I listened to Before I Fall by Lauren Oliver as well.¬† This is a YA novel.¬† It’s about a girl who dies in a car accident after a day with her popular friends and the people that they make fun of, and the insensitivity they have.¬† She wakes up on the day of her death.
And relives it.  Making different choices that show how each action sparks another action.  It has a Groundhog Day vibe.  It deals with who you really are underneath it all and what ends up really mattering in the end.

Me Before You by JoJo Moyes.¬† I resisted reading this book for the longest time, as when I had started it in the past it had seemed like just another “chick lit” book set in England and I had exhausted my craving for those years ago.¬† But, then I really sat down and read it.¬† And it’s definitely not your normal book.¬† The ending is both expected and unexpected.

The Glass Castle by Jeannette Walls.¬† This memoir is stunning in how much Ms. Walls really brings to life both a childhood lived in extreme poverty, but also a childhood lived with eccentric and most likely mentally ill parents.¬† I know this book was in vogue a few years ago with everyone around raving about it.¬† I just didn’t read it then.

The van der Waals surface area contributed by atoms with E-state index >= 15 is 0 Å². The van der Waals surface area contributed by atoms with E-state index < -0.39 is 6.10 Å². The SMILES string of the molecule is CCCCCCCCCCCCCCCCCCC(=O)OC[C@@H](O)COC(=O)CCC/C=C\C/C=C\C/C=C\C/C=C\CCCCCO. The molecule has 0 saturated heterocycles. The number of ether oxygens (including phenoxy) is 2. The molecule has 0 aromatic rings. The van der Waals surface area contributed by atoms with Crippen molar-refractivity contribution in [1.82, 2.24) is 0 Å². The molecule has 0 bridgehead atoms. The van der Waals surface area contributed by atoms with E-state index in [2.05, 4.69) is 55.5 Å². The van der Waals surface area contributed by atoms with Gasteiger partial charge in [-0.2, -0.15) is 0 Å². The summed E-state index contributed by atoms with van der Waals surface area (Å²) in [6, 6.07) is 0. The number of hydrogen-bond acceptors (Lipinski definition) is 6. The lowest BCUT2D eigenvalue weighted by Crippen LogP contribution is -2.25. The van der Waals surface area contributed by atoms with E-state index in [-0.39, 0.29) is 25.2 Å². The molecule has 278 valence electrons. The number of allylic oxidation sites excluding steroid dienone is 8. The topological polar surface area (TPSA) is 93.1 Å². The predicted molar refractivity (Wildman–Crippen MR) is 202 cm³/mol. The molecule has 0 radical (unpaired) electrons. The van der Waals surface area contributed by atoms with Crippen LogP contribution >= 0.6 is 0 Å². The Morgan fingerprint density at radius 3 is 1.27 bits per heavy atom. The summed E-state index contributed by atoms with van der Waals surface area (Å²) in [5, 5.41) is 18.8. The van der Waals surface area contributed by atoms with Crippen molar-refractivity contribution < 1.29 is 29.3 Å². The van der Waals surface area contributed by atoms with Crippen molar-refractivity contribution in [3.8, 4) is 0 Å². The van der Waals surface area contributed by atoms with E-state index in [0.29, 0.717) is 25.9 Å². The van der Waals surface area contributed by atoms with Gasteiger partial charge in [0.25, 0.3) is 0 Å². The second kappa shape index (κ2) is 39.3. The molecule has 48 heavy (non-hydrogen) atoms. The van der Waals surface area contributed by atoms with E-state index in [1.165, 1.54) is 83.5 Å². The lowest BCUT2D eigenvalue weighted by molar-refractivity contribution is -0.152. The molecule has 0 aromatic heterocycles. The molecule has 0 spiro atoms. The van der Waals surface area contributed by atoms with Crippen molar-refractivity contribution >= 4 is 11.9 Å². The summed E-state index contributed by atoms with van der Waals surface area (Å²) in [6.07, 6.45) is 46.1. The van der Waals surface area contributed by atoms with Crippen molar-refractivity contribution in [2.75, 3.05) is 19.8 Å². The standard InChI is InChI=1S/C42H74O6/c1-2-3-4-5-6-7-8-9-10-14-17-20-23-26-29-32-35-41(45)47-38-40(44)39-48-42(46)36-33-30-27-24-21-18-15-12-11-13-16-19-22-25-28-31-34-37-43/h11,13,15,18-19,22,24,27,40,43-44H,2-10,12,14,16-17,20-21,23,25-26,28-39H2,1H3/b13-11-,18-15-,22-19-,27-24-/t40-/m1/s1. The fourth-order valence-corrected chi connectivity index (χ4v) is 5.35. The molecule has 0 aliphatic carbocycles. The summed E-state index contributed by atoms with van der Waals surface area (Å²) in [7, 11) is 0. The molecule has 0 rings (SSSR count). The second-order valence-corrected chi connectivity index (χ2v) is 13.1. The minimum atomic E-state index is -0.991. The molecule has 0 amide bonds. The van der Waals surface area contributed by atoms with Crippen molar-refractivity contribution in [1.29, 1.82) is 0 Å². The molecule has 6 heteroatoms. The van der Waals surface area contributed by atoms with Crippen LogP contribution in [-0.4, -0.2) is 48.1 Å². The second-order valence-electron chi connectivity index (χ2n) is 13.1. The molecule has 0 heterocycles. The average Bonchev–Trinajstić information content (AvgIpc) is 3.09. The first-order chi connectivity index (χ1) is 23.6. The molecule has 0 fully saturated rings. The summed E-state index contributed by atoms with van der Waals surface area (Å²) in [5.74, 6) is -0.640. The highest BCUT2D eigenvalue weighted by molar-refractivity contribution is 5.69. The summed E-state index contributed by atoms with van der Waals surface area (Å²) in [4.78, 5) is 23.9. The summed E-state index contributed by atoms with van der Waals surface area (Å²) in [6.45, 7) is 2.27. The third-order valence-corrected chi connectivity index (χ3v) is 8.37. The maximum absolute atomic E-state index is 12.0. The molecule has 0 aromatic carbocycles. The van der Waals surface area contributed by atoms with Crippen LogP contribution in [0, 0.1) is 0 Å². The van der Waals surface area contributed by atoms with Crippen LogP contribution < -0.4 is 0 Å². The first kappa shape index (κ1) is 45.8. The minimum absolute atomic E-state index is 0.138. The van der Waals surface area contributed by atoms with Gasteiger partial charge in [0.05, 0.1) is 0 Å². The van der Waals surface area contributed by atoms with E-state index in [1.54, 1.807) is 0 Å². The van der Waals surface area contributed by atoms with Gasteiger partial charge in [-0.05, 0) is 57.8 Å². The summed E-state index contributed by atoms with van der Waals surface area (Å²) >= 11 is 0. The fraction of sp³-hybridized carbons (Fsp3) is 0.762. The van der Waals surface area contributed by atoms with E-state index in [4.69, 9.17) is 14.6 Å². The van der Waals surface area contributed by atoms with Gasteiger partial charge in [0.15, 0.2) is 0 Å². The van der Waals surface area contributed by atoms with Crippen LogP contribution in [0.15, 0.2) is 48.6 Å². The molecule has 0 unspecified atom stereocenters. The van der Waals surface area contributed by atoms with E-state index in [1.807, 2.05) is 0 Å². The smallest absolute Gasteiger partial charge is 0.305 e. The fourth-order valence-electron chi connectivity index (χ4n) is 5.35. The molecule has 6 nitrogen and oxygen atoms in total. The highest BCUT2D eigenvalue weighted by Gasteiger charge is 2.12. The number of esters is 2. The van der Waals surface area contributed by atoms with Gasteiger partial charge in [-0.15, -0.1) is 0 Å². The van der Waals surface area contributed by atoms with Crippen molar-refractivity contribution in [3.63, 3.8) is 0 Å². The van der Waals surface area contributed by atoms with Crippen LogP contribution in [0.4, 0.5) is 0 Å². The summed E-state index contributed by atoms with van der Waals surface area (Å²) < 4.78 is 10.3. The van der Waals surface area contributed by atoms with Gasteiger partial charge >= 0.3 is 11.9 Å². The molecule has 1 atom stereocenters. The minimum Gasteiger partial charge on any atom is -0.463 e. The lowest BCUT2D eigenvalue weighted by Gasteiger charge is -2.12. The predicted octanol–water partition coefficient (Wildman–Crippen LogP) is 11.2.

The Gift of the Magi by O. Henry

Well, Kim went off track from our usual list last week in the spirit of the holidays to talk about the Christmas stories of Dickens. I enjoyed that, and decided I should do something similar myself. Given that, what better off track topic could there be (given that Kim already grabbed Dickens) than “Gift of the Magi” by O. Henry.

Now, people give O. Henry a lot of crap for the kind of stories he wrote. Admittedly, he tended to write very simple stories and milked his signature twist ending absolutely to death. Still, he had an amazing amount of influence‚Ķ”Gift of the Magi” in particular. Whether or not you care for O. Henry‚Ķthe likelihood you know the story is very, very high.

Just in case: Jim and Della are two people who are very poor and very much in love. They want to buy each other Christmas presents, but have no money. Jim sells his beloved pocket watch to buy Della the jeweled hair combs she’s desired‚Ķand Della sells her beautiful hair to buy Jim a spectacular watch chain. You can tell what happens, because I’ve said it already. That’s about it.

No matter, as I’ve said, you likely already know the whole story even if you haven’t read it.